Report on Congregationalism: Including a Manual of Church Discipline, Together with the Cambridge Platform, Adopted in 1648, and the Confession of Faith, Adopted in 1680
Benjamin Perkins, 1846 - Congregational churches - 128 pages
What people are saying - Write a review
We haven't found any reviews in the usual places.
Other editions - View all
according Acts adopted agree apostles appeal appointed assembled authority believers belongs body brethren called cause CHAPTER charge Christian church civil commanded communicate communion confession Congregational consent considered corruption council covenant discipline doctrine doth duty ecclesiastical effectually elders elect eternal evil examination exercise faith Father fellowship give given glory gospel grace hands hath heart holy important Italy Jesus Christ judge judgment Kings liberty live Lord Jesus magistrate maintain manifest manner Matt matter means minister ministry mutual nature necessary obedience observed offence officers ordinances particular pastor person Platform present principles profession proper providence reason received refuse regard remove repentance require respect rule sacrament saints salvation Scripture sins Spirit synod therein thereof thereunto things tion trial truth unto viii visible whole witness worship xviii
Page 97 - These angels and men, thus predestinated and foreordained, are particularly and unchangeably designed ; and their number is so certain and definite, that it cannot be either increased or diminished.
Page 101 - and actual, being a transgression of the righteous law of God, and contrary thereunto, doth, in its own nature, bring guilt upon the sinner, whereby he is bound over to the wrath of God and curse of the law, and so made subject to death, with all miseries spiritual, temporal, and eternal.
Page 127 - The souls of the righteous, being then made perfect in holiness, are received into the highest heavens, where they behold the face of God in light and glory, waiting for the full redemption of their bodies; and the souls of the wicked are cast into hell, where they remain in torments and utter darkness, reserved to the judgment of the great day.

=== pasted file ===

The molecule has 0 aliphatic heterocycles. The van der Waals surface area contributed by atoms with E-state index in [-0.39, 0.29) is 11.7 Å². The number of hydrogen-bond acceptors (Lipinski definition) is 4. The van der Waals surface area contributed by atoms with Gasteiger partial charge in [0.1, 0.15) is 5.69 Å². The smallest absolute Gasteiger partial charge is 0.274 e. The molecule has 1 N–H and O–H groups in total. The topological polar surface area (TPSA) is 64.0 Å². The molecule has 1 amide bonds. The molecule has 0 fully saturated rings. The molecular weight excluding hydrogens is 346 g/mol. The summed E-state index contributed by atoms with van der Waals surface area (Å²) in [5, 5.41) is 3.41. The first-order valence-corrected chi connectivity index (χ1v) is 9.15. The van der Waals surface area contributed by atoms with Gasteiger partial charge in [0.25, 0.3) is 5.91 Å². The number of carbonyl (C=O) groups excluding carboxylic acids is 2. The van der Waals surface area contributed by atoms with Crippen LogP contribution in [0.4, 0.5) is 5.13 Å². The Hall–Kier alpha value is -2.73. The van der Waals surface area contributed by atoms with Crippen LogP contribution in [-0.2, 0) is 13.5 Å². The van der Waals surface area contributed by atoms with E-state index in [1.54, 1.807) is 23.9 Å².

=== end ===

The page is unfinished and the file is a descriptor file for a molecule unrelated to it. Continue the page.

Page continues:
Page 116 - God alone is Lord of the conscience, and hath left it free from the doctrines and commandments of men which are in any thing contrary to his word, or beside it, in matters of faith or worship.
Page 106 - Christ, by his obedience, and death, did fully discharge the debt of all those that are thus justified, and did make a proper, real, and full satisfaction to his Father's justice in their behalf.
Page 97 - God from all eternity did by the most wise and holy counsel of his own will, freely and unchangeably ordain whatsoever comes to pass ; yet so, as thereby neither is God the author of sin, nor is violence offered to the will of the creatures, nor is the liberty or contingency of second causes taken away, but rather established.
Page 128 - As Christ would have us to be -certainly persuaded that there shall be a judgment, both to deter all men from sin, and for the greater consolation of the godly in their adversity ; so will he have that day unknown to men, that they may shake off all carnal security, and be always watchful, because they know not at what hour the Lord will come, and may be ever prepared to say, Come, Lard Jesus, come quickly. Amen.
Page 100 - They being the root of all mankind, the guilt of this sin was imputed, and the same death in sin and corrupted nature conveyed to all their posterity descending from them by ordinary generation. IV. From this original corruption, whereby we are utterly indisposed, disabled, and made opposite to all good, and wholly inclined to all evil, do proceed all actual transgressions.
Page 99 - God, the great Creator of all things, doth uphold, direct, dispose, and govern all creatures, actions, and things, from the greatest even to the least, by his most wise and holy providence, according to his infallible foreknowledge, and the free and immutable counsel of his own will, to the praise of the glory of his wisdom, power, justice, goodness, and mercy.
Page 118 - This Sabbath is then kept holy unto the Lord, when men, after a due preparing of their hearts, and ordering their common affairs beforehand, do not only observe an holy rest all the day from their own works, words and thoughts about their worldly employments and recreations, but also are taken up the whole time in the public and private exercises of his worship, and in the duties of necessity and mercy.